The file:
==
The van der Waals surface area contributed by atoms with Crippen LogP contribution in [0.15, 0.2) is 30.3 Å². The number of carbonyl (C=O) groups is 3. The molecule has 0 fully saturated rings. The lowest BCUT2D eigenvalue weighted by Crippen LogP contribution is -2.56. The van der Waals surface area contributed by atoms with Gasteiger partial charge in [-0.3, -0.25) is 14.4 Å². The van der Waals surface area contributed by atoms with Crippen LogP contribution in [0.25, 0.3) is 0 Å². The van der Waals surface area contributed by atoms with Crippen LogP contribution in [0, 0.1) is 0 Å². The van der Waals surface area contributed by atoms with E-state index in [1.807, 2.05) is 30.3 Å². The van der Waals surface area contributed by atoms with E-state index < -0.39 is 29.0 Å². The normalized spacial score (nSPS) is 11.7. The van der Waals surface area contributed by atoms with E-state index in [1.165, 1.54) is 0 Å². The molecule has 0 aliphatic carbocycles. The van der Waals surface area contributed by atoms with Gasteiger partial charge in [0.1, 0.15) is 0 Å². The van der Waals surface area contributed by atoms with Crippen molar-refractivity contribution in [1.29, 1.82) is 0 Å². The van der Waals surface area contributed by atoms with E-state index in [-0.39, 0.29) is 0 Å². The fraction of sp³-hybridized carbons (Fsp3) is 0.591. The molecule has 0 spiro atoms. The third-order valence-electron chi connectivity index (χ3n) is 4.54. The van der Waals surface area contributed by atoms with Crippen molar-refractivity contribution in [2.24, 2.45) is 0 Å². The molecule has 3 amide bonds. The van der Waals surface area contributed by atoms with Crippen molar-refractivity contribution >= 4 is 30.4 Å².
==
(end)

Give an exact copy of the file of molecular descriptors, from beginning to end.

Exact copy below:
The van der Waals surface area contributed by atoms with Crippen LogP contribution in [0.15, 0.2) is 30.3 Å². The number of carbonyl (C=O) groups is 3. The molecule has 0 fully saturated rings. The lowest BCUT2D eigenvalue weighted by Crippen LogP contribution is -2.56. The van der Waals surface area contributed by atoms with Gasteiger partial charge in [-0.3, -0.25) is 14.4 Å². The van der Waals surface area contributed by atoms with Crippen LogP contribution in [0.25, 0.3) is 0 Å². The van der Waals surface area contributed by atoms with Crippen LogP contribution in [0, 0.1) is 0 Å². The van der Waals surface area contributed by atoms with E-state index in [1.807, 2.05) is 30.3 Å². The van der Waals surface area contributed by atoms with E-state index < -0.39 is 29.0 Å². The normalized spacial score (nSPS) is 11.7. The van der Waals surface area contributed by atoms with E-state index in [1.165, 1.54) is 0 Å². The molecule has 0 aliphatic carbocycles. The van der Waals surface area contributed by atoms with Gasteiger partial charge in [0.1, 0.15) is 0 Å². The van der Waals surface area contributed by atoms with Crippen molar-refractivity contribution in [1.29, 1.82) is 0 Å². The van der Waals surface area contributed by atoms with E-state index in [-0.39, 0.29) is 0 Å². The fraction of sp³-hybridized carbons (Fsp3) is 0.591. The molecule has 0 spiro atoms. The third-order valence-electron chi connectivity index (χ3n) is 4.54. The van der Waals surface area contributed by atoms with Crippen molar-refractivity contribution in [2.24, 2.45) is 0 Å². The molecule has 3 amide bonds. The van der Waals surface area contributed by atoms with Crippen molar-refractivity contribution >= 4 is 30.4 Å².